Question: I'm curious to see what your opinion is of Top Design now that the season is well under way. As a huge Project Runway and Top Chef fan, I really wanted to like this series, but I think it's pretty bad. The designers are boring, the judges are boring, the hosts are boring, the challenges are boring. I don't see anyone with the charisma of Tim Gunn or Michael Kors, and I can't remember who the contestants are an hour after the show ends. Plus the judging at times has been incomprehensible. You can't tell what the judges are looking for or why one design is "in" and another "out." Plus, "See you later, decorator" has to rank as the lamest exit line, worse than Martha's goodbye letter on her version of The Apprentice. I can't even say that I'm learning something or getting ideas of my own because they show so little of the design process. How much more fun would it have been if instead of doing the "fake" rooms for those students, the show had gone into a college dorm and had ...
Ready, set, create something fabulous!
That in a glitzy nutshell is the gist, and the appeal, of a new wave of skill-based reality-competition shows that I have become completely addicted to on Bravo. They may be rigidly formulaic — from over-the-top casting to the soul-crushing (if not career-crushing) judging — but why mess with success?
It all started with the wildly entertaining and Emmy-nominated fashion-design contest Project Runway and continued into the kitchen with the succulent Top Chef, whose second-season finale this Wednesday will be followed by the newest promising contender: Top Design (premiering Jan. 31 at 11 pm/ET). This one pits interior designers against each other. Watch the fur,and paint, fly.
HGTV has covered this territo
Question: I just finished watching the next-to-last episode of HGTV's Design Star. As much as I wanted to give my vote to Alice (a fellow Louisiana Tech graduate), I had to vote for David (don't tell the alumni association!). His final design, much like all of his others, was simply stunning. The episode once again showed how great the judges are. They actually offer constructive criticism and genuine enthusiasm, unlike judges on some other reality programs. You said in an earlier column that as long as David was around, you'd tune in. So did you?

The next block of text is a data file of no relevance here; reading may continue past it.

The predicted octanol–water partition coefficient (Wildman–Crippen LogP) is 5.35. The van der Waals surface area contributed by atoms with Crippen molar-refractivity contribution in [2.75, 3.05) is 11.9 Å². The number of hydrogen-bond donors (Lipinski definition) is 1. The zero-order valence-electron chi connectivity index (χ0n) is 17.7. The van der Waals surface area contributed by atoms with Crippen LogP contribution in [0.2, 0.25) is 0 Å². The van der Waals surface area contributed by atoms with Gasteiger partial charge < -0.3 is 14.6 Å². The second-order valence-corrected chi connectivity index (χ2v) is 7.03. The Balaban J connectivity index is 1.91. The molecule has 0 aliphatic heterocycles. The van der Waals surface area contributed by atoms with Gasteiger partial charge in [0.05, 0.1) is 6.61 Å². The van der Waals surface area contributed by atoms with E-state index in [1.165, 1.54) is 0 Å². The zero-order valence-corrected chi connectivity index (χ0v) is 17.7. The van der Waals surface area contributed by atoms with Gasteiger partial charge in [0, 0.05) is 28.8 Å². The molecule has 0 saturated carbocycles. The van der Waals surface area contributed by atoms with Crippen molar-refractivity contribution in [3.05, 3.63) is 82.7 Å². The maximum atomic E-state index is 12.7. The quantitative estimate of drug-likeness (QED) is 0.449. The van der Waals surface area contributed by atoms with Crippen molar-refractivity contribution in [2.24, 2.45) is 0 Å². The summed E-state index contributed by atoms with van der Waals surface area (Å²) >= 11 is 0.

Answer: Yes, I did. And I'll be watching Sunday when they name the winner (based on America's votes, not the judges' assessments). I've enjoyed watching these designers rise to the creative challenges, but what really intrigued me as the show neared its end was how we were asked to judge the contestants not just on their design savvy but on their technique in front of the camera. Thankfully, David had sharpened his act in that regard, and he
Question: I finally jumped on the Project Runway train for this current season, and I'm loving it. Great premise, and I hope I can catch up on the first two seasons. My comment is more about Bravo's scheduling. I'm all for cable networks broadcasting episodes several times a week, but do you think they go overboard with Runway? My DVR shows Runway coming on 32 times this week — don't you think that's overkill? Another question: I'm looking forward (of course) to the new season of Battlestar Galactica and even Nip/Tuck, now that enough time has passed since that ludicrous Season 3 finale. Do you think premiering these shows during the start of the broadcast season may hurt them?
Answer: Without a doubt, Bravo goes overboard with the Project Runway replays — but at least you don't have to fret if you miss an episode. (I've become hooked on HGTV's Design Star, and they don't replay that one often enough — its original Sunday time slot is way overcrowded.) I'm not sure it's overkill,
Question: Have you checked out Design Star on HGTV? It seems to do a good job of balancing design (which most people watch the network for) with the drama of a competition. It certainly is more dramatic than Project Runway, and it seems like a subject more people can relate to.
Answer: Sacrilege! Nothing is more dramatic (in reality terms, anyway) than Runway! But I have taken surprisingly well to Design Star, partly because (like so much of HGTV's programming) you might actually be able to apply some of the contestants' methods to your own projects. In that regard, it is more relatable than Project Runway, but then again, the exotic challenges and talents displayed in Bravo's fashion-design competition are what make it so appealing ...
Question: I admit to watching Last Comic Standing and the very cheesy Who Wants to Be a Superhero?, and I caught Design Star last night, but overall, I wouldn't miss reality shows if they weren't on. When will this trend die? I know they are cheap to produce and apparently have an audience, but I feel like my eyes will fall out from just watching the ads for Big Brother. It's all so horrible. I would rather they program reruns, second-run movies or documentary-type fare than this junk.
Answer: I'm guessing you're responding to my summer-reality-roundup Dispatch, written after spending an entire week catching up with many (though certainly not all) of the summer's reality shows. Believe me, I won't make that mistake again, at least not until next summer's glut. The point I was trying to make in that column was that, as always, there is good and bad in every form of TV, and that includes reality. I'm actually looking forward to new episodes each week of Project Runway, So You Think You